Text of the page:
Effects of arm strength development programs on swimming speed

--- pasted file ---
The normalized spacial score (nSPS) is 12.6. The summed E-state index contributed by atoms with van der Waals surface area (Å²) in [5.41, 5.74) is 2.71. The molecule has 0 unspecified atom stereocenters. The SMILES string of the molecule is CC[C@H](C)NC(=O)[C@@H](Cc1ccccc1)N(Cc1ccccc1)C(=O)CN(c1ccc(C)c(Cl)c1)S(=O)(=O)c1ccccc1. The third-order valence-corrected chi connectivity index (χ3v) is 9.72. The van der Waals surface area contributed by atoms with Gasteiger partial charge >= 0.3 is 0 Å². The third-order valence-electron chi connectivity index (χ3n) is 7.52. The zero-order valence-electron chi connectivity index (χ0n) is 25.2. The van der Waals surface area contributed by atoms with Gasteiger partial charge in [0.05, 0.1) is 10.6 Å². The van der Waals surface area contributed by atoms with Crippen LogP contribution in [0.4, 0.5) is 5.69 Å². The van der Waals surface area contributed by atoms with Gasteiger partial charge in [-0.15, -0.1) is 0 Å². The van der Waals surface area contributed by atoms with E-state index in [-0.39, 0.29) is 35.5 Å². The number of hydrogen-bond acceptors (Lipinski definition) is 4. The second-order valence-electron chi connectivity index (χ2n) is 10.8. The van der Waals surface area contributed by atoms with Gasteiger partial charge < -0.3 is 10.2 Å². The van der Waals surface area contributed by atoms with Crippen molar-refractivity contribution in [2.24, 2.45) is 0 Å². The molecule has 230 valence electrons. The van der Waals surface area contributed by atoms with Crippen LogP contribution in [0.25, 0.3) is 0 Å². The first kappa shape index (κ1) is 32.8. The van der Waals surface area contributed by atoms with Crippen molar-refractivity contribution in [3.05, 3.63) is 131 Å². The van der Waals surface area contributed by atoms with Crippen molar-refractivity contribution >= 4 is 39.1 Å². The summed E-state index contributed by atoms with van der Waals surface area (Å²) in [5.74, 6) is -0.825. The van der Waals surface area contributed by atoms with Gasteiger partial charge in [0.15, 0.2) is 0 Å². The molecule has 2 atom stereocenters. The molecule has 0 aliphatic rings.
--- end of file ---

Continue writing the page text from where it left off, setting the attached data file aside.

Purpose: The purpose of this investigation was to determine the effectiveness of two methods of resistive exercises in the development of muscular strength and to determine whether increased muscular strength improved swimming speed. Methods: Fifty-one college men enrolled in three intermediate swimming classes at Sam Houston State University were assigned to one of three groups. Group I participated in an exer-genie training program and a swimming training program. Group II participated in a swimming training program only. Group III served as a control group, participating in a regular intermediate swimming class. The subjects participated in the training programs three days per week for nine weeks. The exer-genie training program included both isometric and isotonic contractions. The subject exerted three 6-second maximum isometric contractions either before or during the isotonic movements against an immoveable resistance provided by the exer-genie. The progressive resistive procedure was followed in executing isotonic contractions. The subject exerted maximum effort against the exer-genie at a moderate rate of speed through a complete range of motion. All exercise movements were performed with a resistance that could be moved only three times through the specified range of motion. The 6-second isometric contraction was performed at a specified position during this isotonic movement. The exercises used to achieve the isometric and isotonic contractions were the curl, bench press, and straight arm pull. Each exercise was executed for one set with a maximal load for three repetitions. The swimming training program consisted of swimming the following routine: (1) eight 25-yard sprints at full speed, using the American crawl only, and (2) arm pull for 100 yards, using no leg kick. Isometric and isotonic strength tests were administered to all the subjects before and after the nine week training program. Isometric strength was measured by the aircraft cable tensiometer, and the 1 RM was used to measure isotonic strength. Both the isometric and isotonic strength tests measured (1) forearm flexion and (2) arm flexion and forearm extension. The swimming speed test was also administered to all the subjects before and after the training period. Each subject, using only his arms, was timed for a 30-yard sprint swim. The comparison of group average pretest and group average posttest scores of the swimming speed test, the isotonic strength test, and the isometric strength test provided the statistical data that was analyzed. The pairing design t-test was used to determine significant differences between group average pretest scores and group average posttest scores of each group. Scores that were significant in the pairing design t-test were examined by the Newman-Keuls multiple-range test, which provided a sequential method of examining all differences between pairs of group means. Findings: 1. A combination of the exer-genie training program and the swimming training program improved swimming speed, whereas the swimming training program alone did not improve swimming speed. 2. A combination of the exer-genie training program and the swimming training program increased isometric strength for arm flexion, whereas the swimming training program alone did not increase isometric strength for arm flexion. 3. A combination of the exer-genie training program and the swimming training program did not increase isometric strength for forearm extension and arm flexion more than did the swimming training program alone. 4. A combination of the exer-genie training program and the swimming training program increased isotonic strength for (1) forearm extension and arm flexion and (2) forearm flexion more than did the swimming training program alone, but the increases were not statistically higher. 5. A combination of the exer-genie training program and the swimming training program as well as the swimming training program alone were equally effective in the development of isotonic and isometric strength for forearm extension and arm flexion. 6. A combination of the exer-genie training program and the swimming training program as well as the swimming training program alone produced a greater increase in isotonic strength than in isometric strength for forearm flextion.